I have a question here asking the following:

Why do block ciphers need the use of blocking modes?

  1. To encrypt messages larger than the size of the block.
  2. To avoid having the same block ciphered into the same stream of bits twice.
  3. To be able to parallelize some of the operations of ciphering or deciphering the message.
  4. To increase the randomness of its PRP
  5. To increase the computational complexity of a brute force approach

I get (3) as the solution because block ciphers do parallelize operations, for example ECB mode is fully parallelizable for both ciphering and deciphering of a message.

Can someone clarify that this is correct or if not, explain please? Thank you.

  • $\begingroup$ And how do you handle messages that are larger than the block size otherwise? $\endgroup$
    – DrLecter
    Oct 9, 2014 at 21:11
  • $\begingroup$ That's kind of what I'm kind of confused, the question is a bit vague. I'm not sure if block ciphers need the different modes juts for encrypting messages larger than block size $\endgroup$
    – user51
    Oct 9, 2014 at 21:14
  • $\begingroup$ Multiple of those answers are correct. $\endgroup$ Oct 9, 2014 at 21:15
  • 2
    $\begingroup$ If you ask general for modes. ECB is also a mode and does not help for 2), CBC is a mode and inherent sequential and does not help for 3). Same for 4) and 5) as IV is usually not secret. So if you are generally asking about modes I'd say that 1) holds irrespective of the particular mode. $\endgroup$
    – DrLecter
    Oct 9, 2014 at 21:23
  • 1
    $\begingroup$ I would say 4 and 5 are incorrect, 2 and 3 are good properties for a block mode, but 1 is the raison d'être for block modes of operation. So I agree with DrLecter here. $\endgroup$
    – Maarten Bodewes
    Oct 9, 2014 at 23:51

1 Answer 1


To answer the question "why does a block cipher use a Mode of Operation", we need to first examine the question "what is a block cipher?"

A block cipher is a keyed operation that converts a string of N bits to a string of N bits (where N is usually fixed by the block cipher; for AES, N=128), in a way that, without the key, looks like a random permutation, but with the key, it can be efficiently computed, both forwards and backwards.

So, with this in mind, why do we use a "mode of operation?" Well, the answer is: when we want to use the block cipher to solve any problem other than converting a string of N bits into another string of N bits.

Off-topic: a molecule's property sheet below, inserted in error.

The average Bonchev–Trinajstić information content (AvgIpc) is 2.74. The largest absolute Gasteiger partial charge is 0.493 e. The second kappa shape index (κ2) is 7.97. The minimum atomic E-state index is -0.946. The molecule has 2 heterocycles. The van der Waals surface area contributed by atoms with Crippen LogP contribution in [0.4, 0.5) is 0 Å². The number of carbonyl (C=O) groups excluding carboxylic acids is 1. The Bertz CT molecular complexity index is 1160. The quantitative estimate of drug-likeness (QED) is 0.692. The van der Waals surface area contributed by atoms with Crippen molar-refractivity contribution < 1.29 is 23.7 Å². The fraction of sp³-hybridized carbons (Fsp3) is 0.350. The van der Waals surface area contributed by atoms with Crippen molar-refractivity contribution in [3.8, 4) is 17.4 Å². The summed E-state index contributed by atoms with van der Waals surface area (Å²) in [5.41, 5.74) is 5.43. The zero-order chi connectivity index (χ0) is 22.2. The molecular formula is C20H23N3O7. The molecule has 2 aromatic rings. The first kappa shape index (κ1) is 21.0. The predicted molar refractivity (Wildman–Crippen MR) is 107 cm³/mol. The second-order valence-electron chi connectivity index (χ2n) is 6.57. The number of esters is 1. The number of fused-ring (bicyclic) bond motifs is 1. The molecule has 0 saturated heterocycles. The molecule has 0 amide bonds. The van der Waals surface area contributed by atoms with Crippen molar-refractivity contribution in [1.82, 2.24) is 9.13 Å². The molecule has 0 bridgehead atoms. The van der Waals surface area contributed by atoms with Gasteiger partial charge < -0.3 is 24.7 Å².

Some examples of these operations are:

  • Encrypting a message which might not be precisely N bits long

    • Possibly in a way that gives semantic security
    • Possibly including a tweak
  • Creating a message authentication code

  • Doing both simultaneously (known as a "combined mode of operation")

  • Generating a random looking bitstream

In light of this, let us look at your examples:

(1) and (2) are obvious requirements we may want from a transform; there certainly do exist modes with do those

(3) might be something we want from a mode of operation; there are modes that can be parallelized as well.

(4) I haven't heard of a mode of operation being designed specifically to do this (if a block cipher is distinguishable from a random permutation, we typically don't use it, rather than trying to design a mode of operation to mask it); however I can't see why a mode can't be used to achieve this.

(5) if one considers 3des as a "mode of operation" of des, well, I suppose we can force-bit these. IMHO, it feels like a bit of a stretch, but I can't think of any technical reason to disqualify it.

So, we see that we might use a mode of operation to do any of the things you listed; however (1) through (3) are far more common in practice.

  • $\begingroup$ Regarding point 4, you could say that some "widening" modes increase randomness of the PRP if they offer security beyond $2^{n/2}$ blocks encrypted. $\endgroup$
    – otus
    Oct 10, 2014 at 6:58
  • $\begingroup$ Concerning your (5) something like $E[k_1](m \oplus k_2) \oplus k_2$ might be a better example of a mode like algorithm increasing the brute force cost. $\endgroup$ Oct 10, 2014 at 7:49

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